Academic journal article Washington Law Review

An Empirical Study of Fast-Food Franchising Contracts: Towards a New "Intermediary" Theory of Joint Employment

Academic journal article Washington Law Review

An Empirical Study of Fast-Food Franchising Contracts: Towards a New "Intermediary" Theory of Joint Employment

Article excerpt

INTRODUCTION

The "Fight for Fifteen and a Union" movement among fast-food workers and their allies has raised awareness about wage inequality in the United States. Indeed, the 2014 poverty rate for restaurant workers was a whopping 16.7%, in contrast to a 6.3% poverty rate in other occupations.1 Rather than negotiating for better wages and working conditions with economically weak restaurant-level franchisees, the movement aims to affect the practices of what it views as the all-powerful brands-the franchisors.2

From the perspective of these workers and their advocates, the Goliaths of the fast-food industry are the franchisors, not the franchisees. To many, the assessment of who holds the power in this industry is not controversial as an economic matter. Few would dispute the notion that the franchisor brands, not their franchisees, set industry-wide standards. Thus, brands have a superior ability to offset rising wage inequality and to improve working conditions in the fast-food industry.3

And yet, the movement has raised controversial law and policy questions about the legal responsibilities of these fast-food Goliaths under current labor and employment laws in the United States. Should fast-food brands, as franchisors, be legally responsible as "employers" for the wageand-hour violations suffered by the individuals who serve us fast food in their franchised stores, pursuant to the Fair Labor Standards Act (FLSA)? Do they have a legal obligation, under the National Labor Relations Act (NLRA), to bargain with the labor unions representing fast-food workers in their franchised stores?

This Article addresses these timely questions with original empirical research of forty-four contracts between the top fifty fast-food franchisors and their franchisees in 2016.4 It uses a comprehensive review of these contracts, along with jurisprudential analogies to the agricultural context, to support a new theory explaining why some of the Goliaths of fast food may indeed be "employers" for the purposes of the FLSA and the NLRA. Existing theories direct their attention to a franchisor's relations with its franchisee, or with the franchisee's front-line workers. In contrast, the proposed theory redirects attention to franchisor relations with an oftenoverlooked party: the franchisees' supervisorial managers. These managers oversee wages and working conditions of front-line fast food workers on a daily basis. The theory proposes that some franchisors may exert considerable influence over the managers at their franchised stores, who in turn influence front-line workers. In this way, franchisee managers may serve as intermediaries between franchisors and front-line workers such that, in some cases, franchisors are joint employers (along with the franchisee) of front-line workers.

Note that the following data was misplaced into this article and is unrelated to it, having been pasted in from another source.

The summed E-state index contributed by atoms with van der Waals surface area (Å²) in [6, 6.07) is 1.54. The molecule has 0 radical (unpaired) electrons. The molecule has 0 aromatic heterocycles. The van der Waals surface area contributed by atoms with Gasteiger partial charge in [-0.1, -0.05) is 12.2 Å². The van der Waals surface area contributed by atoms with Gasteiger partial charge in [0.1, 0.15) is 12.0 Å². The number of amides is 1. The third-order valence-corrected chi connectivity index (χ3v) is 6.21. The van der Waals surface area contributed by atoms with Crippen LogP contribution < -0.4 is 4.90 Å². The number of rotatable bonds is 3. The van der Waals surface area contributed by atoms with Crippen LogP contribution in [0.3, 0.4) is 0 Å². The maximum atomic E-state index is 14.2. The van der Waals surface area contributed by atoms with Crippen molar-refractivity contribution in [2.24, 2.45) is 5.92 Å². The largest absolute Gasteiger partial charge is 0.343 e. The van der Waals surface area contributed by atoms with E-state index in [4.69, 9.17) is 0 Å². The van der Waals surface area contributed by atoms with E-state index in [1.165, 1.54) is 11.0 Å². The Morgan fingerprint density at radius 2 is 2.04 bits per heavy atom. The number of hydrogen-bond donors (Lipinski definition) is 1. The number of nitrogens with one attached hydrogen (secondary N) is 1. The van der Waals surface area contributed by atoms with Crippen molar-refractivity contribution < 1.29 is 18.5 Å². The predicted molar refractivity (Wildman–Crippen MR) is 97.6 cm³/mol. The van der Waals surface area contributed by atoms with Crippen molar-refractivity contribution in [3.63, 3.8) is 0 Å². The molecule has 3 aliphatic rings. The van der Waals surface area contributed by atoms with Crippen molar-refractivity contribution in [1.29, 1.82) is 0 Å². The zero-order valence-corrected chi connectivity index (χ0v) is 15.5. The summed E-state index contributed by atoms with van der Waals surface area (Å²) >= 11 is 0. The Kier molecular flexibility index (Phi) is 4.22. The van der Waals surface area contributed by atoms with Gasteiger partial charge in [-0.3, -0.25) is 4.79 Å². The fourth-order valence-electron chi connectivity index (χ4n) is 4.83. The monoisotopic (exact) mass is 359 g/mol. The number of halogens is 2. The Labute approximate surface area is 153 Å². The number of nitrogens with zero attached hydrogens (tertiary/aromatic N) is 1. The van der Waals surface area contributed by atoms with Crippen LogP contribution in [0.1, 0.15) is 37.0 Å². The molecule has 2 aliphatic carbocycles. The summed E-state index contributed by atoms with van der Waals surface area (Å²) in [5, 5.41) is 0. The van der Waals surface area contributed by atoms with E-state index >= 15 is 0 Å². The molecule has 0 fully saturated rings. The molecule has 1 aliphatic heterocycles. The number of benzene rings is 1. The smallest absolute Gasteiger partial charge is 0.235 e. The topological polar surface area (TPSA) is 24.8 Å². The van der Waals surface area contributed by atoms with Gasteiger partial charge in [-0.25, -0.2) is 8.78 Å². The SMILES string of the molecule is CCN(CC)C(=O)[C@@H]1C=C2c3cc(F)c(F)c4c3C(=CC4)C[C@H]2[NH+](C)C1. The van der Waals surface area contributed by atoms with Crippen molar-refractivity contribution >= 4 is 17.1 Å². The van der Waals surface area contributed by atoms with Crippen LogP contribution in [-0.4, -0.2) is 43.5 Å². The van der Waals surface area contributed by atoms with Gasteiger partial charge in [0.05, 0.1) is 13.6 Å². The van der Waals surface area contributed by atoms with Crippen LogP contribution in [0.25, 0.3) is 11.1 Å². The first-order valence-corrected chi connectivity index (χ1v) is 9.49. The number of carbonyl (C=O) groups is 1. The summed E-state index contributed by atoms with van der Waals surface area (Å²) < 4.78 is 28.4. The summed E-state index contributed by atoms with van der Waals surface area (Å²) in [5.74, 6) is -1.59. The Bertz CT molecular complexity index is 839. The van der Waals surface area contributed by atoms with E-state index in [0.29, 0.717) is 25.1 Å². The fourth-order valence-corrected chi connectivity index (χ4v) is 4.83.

This new "intermediary" theory of joint employment adds analytical rigor to joint-employment determinations in the franchising context. it also shifts the discussion away from the current spotlight on the need to disaggregate direct from indirect forms of influence. Instead, it encourages us to consider franchisor influence over supervisorial managers, be it direct or indirect. in recent years, legislators, executive branch agencies,5 and courts6 have consistently emphasized the direct versus indirect framing of joint employment. For instance, the proposed Save Local Business Act7 aims to limit wage-and-hour law liability under the FLSA, and collective bargaining obligations under the NLRA, solely to entities who exercise "direct and immediate," rather than indirect, forms of influence.8 One of the goals of the proposed Act, as its name connotes, is to protect the viability of the franchising business model.9

The Article challenges the implied assumption of this debate that decision-makers can consistently disaggregate direct forms of influence from indirect forms. Whether intermediary managerial influence represents direct or indirect influence is sometimes a difficult analytical distinction to make, even if only "direct" forms of influence are relevant in joint employer cases moving forward. …

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